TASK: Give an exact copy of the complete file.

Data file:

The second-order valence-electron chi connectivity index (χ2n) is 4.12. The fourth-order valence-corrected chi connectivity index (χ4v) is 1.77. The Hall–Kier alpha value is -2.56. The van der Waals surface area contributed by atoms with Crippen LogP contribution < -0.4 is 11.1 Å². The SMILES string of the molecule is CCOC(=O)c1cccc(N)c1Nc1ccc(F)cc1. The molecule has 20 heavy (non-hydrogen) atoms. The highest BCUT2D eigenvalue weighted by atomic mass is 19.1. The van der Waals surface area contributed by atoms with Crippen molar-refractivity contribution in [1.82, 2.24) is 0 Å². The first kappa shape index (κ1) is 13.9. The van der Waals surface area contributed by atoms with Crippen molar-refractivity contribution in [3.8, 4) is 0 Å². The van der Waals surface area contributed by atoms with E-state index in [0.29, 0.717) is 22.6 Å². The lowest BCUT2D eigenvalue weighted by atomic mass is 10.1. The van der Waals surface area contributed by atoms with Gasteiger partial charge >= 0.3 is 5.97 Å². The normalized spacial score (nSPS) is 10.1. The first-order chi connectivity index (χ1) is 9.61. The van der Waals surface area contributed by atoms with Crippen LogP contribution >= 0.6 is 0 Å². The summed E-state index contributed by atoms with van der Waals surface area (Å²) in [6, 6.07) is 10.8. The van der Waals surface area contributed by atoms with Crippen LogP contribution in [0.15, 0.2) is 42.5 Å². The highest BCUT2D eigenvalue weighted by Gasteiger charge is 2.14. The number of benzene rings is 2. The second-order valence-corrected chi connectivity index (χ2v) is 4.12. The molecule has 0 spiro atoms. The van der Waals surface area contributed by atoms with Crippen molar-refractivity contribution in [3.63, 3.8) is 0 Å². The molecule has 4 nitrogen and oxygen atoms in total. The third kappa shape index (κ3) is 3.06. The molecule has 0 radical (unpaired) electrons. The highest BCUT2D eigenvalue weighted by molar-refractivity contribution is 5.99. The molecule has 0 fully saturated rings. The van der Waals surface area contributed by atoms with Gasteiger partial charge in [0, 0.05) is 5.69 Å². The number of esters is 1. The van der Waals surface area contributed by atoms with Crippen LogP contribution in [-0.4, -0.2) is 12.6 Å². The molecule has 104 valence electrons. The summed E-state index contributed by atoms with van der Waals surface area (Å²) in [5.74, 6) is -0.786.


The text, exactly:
The second-order valence-electron chi connectivity index (χ2n) is 4.12. The fourth-order valence-corrected chi connectivity index (χ4v) is 1.77. The Hall–Kier alpha value is -2.56. The van der Waals surface area contributed by atoms with Crippen LogP contribution < -0.4 is 11.1 Å². The SMILES string of the molecule is CCOC(=O)c1cccc(N)c1Nc1ccc(F)cc1. The molecule has 20 heavy (non-hydrogen) atoms. The highest BCUT2D eigenvalue weighted by atomic mass is 19.1. The van der Waals surface area contributed by atoms with Crippen molar-refractivity contribution in [1.82, 2.24) is 0 Å². The first kappa shape index (κ1) is 13.9. The van der Waals surface area contributed by atoms with Crippen molar-refractivity contribution in [3.8, 4) is 0 Å². The van der Waals surface area contributed by atoms with E-state index in [0.29, 0.717) is 22.6 Å². The lowest BCUT2D eigenvalue weighted by atomic mass is 10.1. The van der Waals surface area contributed by atoms with Gasteiger partial charge >= 0.3 is 5.97 Å². The normalized spacial score (nSPS) is 10.1. The first-order chi connectivity index (χ1) is 9.61. The van der Waals surface area contributed by atoms with Crippen LogP contribution >= 0.6 is 0 Å². The summed E-state index contributed by atoms with van der Waals surface area (Å²) in [6, 6.07) is 10.8. The van der Waals surface area contributed by atoms with Crippen LogP contribution in [0.15, 0.2) is 42.5 Å². The highest BCUT2D eigenvalue weighted by Gasteiger charge is 2.14. The number of benzene rings is 2. The second-order valence-corrected chi connectivity index (χ2v) is 4.12. The molecule has 0 spiro atoms. The van der Waals surface area contributed by atoms with Crippen molar-refractivity contribution in [3.63, 3.8) is 0 Å². The molecule has 4 nitrogen and oxygen atoms in total. The third kappa shape index (κ3) is 3.06. The molecule has 0 radical (unpaired) electrons. The highest BCUT2D eigenvalue weighted by molar-refractivity contribution is 5.99. The molecule has 0 fully saturated rings. The van der Waals surface area contributed by atoms with Gasteiger partial charge in [0, 0.05) is 5.69 Å². The number of esters is 1. The van der Waals surface area contributed by atoms with Crippen LogP contribution in [-0.4, -0.2) is 12.6 Å². The molecule has 104 valence electrons. The summed E-state index contributed by atoms with van der Waals surface area (Å²) in [5.74, 6) is -0.786.